‘BLOODY HARVEST’: More than 88% of Taiwanese who go abroad for their transplants go to China, where forced harvesting from executed prisoners is reportedly common
Foreign medical and legal specialists yesterday discussed legislative developments in their home countries on regulating organ transplants abroad and urged the Taiwanese government to recognize the seriousness of the organ-harvesting crimes perpetrated in China and to legislate against organ transplants using illicit or unknown organ sources.
In a round-table discussion organized by the Foundation of Medical Professionals Alliance in Taiwan, doctors and human rights advocates invited by the Taiwan International Care Association for Organ Transplants called any organ transplant done at the expense of another person’s life and “organ harvesting” undertaken without the consent of the organ providers “a crime against humanity.”
In the context of the growing global demand for organ transplants in recent years, illegal trafficking and trade of human organs and transplant tourism have raised serious concerns and caused raging controversies.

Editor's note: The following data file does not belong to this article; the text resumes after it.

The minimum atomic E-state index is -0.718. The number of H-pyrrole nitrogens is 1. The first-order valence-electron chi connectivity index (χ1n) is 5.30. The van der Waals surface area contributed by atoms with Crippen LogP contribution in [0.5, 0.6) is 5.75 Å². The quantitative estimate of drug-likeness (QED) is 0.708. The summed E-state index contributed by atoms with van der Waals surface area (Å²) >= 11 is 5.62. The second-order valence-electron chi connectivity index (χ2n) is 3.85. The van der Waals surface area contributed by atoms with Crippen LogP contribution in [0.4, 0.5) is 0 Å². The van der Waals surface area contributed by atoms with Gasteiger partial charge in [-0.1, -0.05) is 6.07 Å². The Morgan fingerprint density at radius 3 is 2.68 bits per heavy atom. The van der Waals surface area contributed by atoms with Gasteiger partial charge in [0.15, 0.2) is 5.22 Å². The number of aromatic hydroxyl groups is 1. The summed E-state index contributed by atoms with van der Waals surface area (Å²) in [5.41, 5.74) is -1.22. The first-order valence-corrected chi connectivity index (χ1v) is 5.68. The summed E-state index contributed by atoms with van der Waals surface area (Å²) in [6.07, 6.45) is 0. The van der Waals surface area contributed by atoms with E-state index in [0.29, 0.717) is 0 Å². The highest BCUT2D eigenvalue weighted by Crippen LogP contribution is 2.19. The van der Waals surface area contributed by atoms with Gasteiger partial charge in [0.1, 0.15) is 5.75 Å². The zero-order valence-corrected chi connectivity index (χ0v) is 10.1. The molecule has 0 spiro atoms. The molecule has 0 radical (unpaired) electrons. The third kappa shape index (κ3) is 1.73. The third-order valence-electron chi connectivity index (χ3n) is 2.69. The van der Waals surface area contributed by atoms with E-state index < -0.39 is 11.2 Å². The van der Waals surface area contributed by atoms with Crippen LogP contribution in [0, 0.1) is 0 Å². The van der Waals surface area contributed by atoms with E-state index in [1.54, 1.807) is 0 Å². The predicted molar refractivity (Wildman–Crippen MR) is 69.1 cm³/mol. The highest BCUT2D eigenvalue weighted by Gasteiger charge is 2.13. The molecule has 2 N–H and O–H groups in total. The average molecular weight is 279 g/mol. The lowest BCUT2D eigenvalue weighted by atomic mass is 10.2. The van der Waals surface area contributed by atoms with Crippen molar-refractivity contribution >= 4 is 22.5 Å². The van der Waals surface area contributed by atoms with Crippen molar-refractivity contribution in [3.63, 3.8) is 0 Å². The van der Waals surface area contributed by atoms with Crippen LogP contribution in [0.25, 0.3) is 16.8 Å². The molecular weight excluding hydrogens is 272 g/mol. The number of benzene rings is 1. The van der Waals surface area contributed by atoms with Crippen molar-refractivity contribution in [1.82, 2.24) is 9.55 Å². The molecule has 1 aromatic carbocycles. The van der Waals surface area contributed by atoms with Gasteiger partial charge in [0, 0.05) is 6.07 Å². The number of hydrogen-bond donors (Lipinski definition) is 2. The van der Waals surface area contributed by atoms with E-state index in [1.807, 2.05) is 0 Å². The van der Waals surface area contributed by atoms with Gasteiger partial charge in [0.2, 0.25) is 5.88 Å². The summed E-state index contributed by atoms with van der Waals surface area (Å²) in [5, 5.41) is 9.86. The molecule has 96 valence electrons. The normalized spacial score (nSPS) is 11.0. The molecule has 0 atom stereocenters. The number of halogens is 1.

Among these issues, unethical organ-harvesting practices in China are a major problem that requires wider awareness and attention, the experts said.
This is especially true for Taiwanese, the association said, adding that data from the Department of Health showed that more than 88 percent, or 1,754, of Taiwanese patients who underwent organ transplants went to China for their operations between 2000 and 2011.
Not only do organs that come from questionable origins expose patients in Chinese hospitals to medical and legal risks, they might also have come from prisoners of conscience and executed prisoners, putting the patients in an ethical bind, the care association said.
Killed for Organs: China’s Secret State Transplant Business, a documentary about organ harvesting practices in China, was presented at the beginning of the meeting.
Jianchao Xu, director for medical affairs with Doctors Against Forced Organ Harvesting, said there was “an exponential increase [in organ transplants] in China in the first four years of the 1999-2007 period, and after that the number plateaued.”
The Chinese government criminalized Falun Gong and has incarcerated its practitioners since 1999, he said.
David Kilgour, former Canadian secretary of state for the Asia-Pacific and co-author of Bloody Harvest: Organ Harvesting of Falun Gong Practitioners in China, referred to a case of a male Taiwanese patient in the book, saying that the patient went through eight antibody cross-matching tests before he finally found a matching pair.
According to the book, the Taiwanese national was aware of the fact that the organ had been taken from an unwilling executed prisoner.
Participants in the discussion expressed the hope that revealing the atrocities perpetrated in China can raise awareness among Taiwanese and that legislation would be passed to prevent unethical organ transplants abroad in the near future.
By Alison Hsiao
28 February 2013